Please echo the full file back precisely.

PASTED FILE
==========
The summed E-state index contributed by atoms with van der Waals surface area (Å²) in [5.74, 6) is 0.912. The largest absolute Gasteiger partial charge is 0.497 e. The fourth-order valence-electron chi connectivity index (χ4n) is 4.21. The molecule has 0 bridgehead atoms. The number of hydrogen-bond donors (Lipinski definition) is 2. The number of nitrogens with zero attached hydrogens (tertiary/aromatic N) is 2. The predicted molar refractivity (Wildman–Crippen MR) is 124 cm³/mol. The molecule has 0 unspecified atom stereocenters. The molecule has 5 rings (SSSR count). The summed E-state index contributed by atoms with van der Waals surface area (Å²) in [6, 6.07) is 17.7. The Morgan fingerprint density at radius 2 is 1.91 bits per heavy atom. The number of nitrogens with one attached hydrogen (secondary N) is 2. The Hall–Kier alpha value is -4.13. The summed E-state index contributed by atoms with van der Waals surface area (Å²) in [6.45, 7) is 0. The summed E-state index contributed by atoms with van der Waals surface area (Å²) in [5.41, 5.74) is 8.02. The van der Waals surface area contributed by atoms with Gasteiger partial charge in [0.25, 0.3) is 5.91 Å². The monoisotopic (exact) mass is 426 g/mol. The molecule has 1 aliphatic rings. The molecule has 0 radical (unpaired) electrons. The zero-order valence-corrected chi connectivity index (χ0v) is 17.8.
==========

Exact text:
The summed E-state index contributed by atoms with van der Waals surface area (Å²) in [5.74, 6) is 0.912. The largest absolute Gasteiger partial charge is 0.497 e. The fourth-order valence-electron chi connectivity index (χ4n) is 4.21. The molecule has 0 bridgehead atoms. The number of hydrogen-bond donors (Lipinski definition) is 2. The number of nitrogens with zero attached hydrogens (tertiary/aromatic N) is 2. The predicted molar refractivity (Wildman–Crippen MR) is 124 cm³/mol. The molecule has 0 unspecified atom stereocenters. The molecule has 5 rings (SSSR count). The summed E-state index contributed by atoms with van der Waals surface area (Å²) in [6, 6.07) is 17.7. The Morgan fingerprint density at radius 2 is 1.91 bits per heavy atom. The number of nitrogens with one attached hydrogen (secondary N) is 2. The Hall–Kier alpha value is -4.13. The summed E-state index contributed by atoms with van der Waals surface area (Å²) in [6.45, 7) is 0. The summed E-state index contributed by atoms with van der Waals surface area (Å²) in [5.41, 5.74) is 8.02. The van der Waals surface area contributed by atoms with Gasteiger partial charge in [0.25, 0.3) is 5.91 Å². The monoisotopic (exact) mass is 426 g/mol. The molecule has 1 aliphatic rings. The molecule has 0 radical (unpaired) electrons. The zero-order valence-corrected chi connectivity index (χ0v) is 17.8.